Main antagonist Sophia Lamb isn’t quite as memorable as the first game’s tragically misguided Andrew Ryan or the ruthlessly self-serving Fontaine, but she’s a pretty great villain nonetheless, and by the end of the game you will genuinely hate her for the things that she does to you and your adopted daughter, Eleanor. Lamb’s cadre of followers are all interesting characters in their own right, and just as in the original game, players who take the time to discover their backstories and motives will discover that Bioshock 2’s “boss” characters have more depth to them than even the central protagonists of most other games. While the game’s story does indeed fall just a bit short of matching the narrative heights and surprises of the original game, the story is still leagues beyond what you’ll find in most other titles, and the level of detail and thought that 2K Marin put into each character and each location should be enough to prove to you that Bioshock 2 isn’t the creatively-bankrupt cash-in that some people believe it to be.
Bioshock 2 also makes some genuine improvements over the original game in terms of gameplay as well: in addition to minor changes that make the action parts of Bioshock’s action-RPG formula feel substantially better (like the much needed addition of a dedicated melee attack button,) Bioshock 2 also adds in a new gameplay mechanic that helps fix one of the original game’s most glaring flaws: the lack of consequence when you die. As much as I love the original Bioshock, it’s hard to deny that the game’s Vita Chambers, which allowed you to conveniently respawn moments after you died without any penalty and without the loss of any progress, sort of took the tension out of combat. While fights in Bioshock were still fun, having the safety net of Vita Chambers around definitely made each encounter less threatening, and I definitely put less effort into self preservation and dodging enemy attacks in Bioshock than I did in other action games, simply because I knew it ultimately didn’t matter how much damage I took or how many times I died.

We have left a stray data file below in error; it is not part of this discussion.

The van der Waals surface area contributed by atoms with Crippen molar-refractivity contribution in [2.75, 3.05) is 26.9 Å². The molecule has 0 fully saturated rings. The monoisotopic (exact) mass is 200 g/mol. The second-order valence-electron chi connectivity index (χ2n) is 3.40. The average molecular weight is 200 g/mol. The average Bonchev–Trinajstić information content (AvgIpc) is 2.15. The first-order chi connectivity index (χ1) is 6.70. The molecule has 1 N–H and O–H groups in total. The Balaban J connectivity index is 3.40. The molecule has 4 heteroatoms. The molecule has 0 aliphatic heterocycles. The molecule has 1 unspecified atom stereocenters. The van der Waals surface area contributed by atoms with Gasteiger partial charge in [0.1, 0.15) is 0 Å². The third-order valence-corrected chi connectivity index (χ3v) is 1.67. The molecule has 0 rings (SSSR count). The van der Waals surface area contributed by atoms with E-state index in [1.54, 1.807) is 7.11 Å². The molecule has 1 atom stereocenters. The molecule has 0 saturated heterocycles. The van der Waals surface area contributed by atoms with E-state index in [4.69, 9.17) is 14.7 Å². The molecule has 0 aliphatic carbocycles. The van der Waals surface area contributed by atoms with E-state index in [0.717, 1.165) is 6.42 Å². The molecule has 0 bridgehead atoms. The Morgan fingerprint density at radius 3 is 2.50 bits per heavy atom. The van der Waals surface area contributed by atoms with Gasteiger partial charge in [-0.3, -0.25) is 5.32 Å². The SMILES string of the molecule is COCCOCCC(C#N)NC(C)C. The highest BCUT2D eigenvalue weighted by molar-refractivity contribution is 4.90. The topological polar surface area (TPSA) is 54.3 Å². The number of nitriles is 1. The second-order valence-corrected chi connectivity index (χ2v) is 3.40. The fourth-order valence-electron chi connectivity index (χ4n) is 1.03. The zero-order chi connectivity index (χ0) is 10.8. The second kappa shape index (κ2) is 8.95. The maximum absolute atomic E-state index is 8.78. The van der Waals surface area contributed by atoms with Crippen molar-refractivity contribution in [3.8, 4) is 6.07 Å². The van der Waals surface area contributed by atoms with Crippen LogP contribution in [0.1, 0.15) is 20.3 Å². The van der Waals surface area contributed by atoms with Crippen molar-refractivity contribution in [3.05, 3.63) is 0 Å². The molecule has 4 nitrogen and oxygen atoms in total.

Vita Chambers are still around in Bioshock 2, but now there are parts of the game where you’ll actually be penalized for dying. As in the original game, you can upgrade your character by earning ADAM, the game’s special ability granting McGuffin, by either saving or harvesting each area’s population of Little Sisters. Unlike the first game, getting a Little Sister isn’t as simple as taking down the Big Daddy protecting her; this time, since you are a Big Daddy, you’ll have to protect the Little Sisters as they harvest and convert ADAM from the city’s copious supply of dead bodies. As the Little Sisters collect ADAM, you’ll have to protect them from attacks from crazy Splicers and Lamb’s army of followers, and if you screw up and get yourself killed, you’ll lose any progress you made during the harvest and thus lose out on some much needed upgrades, and you’ll need to begin the process all over again, sans any ammo or supplies you used up in the fight. It sounds like a minor change, but it adds a much needed sense of tension and consequence that was previously missing from the game’s combat.
In the days leading up to Bioshock 2’s release, a lot of people complained about the game’s addition of a new competitive multiplayer mode. While it’s true that publishers nowadays have gotten into the regrettable habit of shoving bland multiplayer modes into previously single player franchises, Bioshock 2’s multiplayer actually isn’t all that bad. While it lacks the balance or longevity of say, Call of Duty, Team Fortress, or Halo’s multiplayer, it is a lot of fun when taken on its own merits, and at the very least, the series’ trademark Plasmid powers help give Bioshock 2’s multiplayer mode a unique feel when compared against the legions of generic military themed online shooters crowding the market. Like I said, Bioshock 2’s competitive online modes won’t keep you addicted for months, but there’s enough depth there to make it worth playing for a few weekends, and despite what people assumed before the game’s release, there’s enough content and thought put into the multiplayer mode to make it feel like more than an afterthought.
Bioshock 2 still gets a lot of hate, even from fans of the original game, and I don’t really understand why, because it does everything that a sequel is supposed to do: while the story isn’t quite as fresh as the original game’s was, it’s still an exceptionally well written piece of fiction that blends pretty well with the themes established by the first game, and the game does manage to make some meaningful improvements over the original Bioshock’s much lauded gameplay. It’s still debatable whether the original Bioshock actually needed a direct sequel, but whether you wanted it or not, it got a direct sequel, and that sequel happens to be pretty good.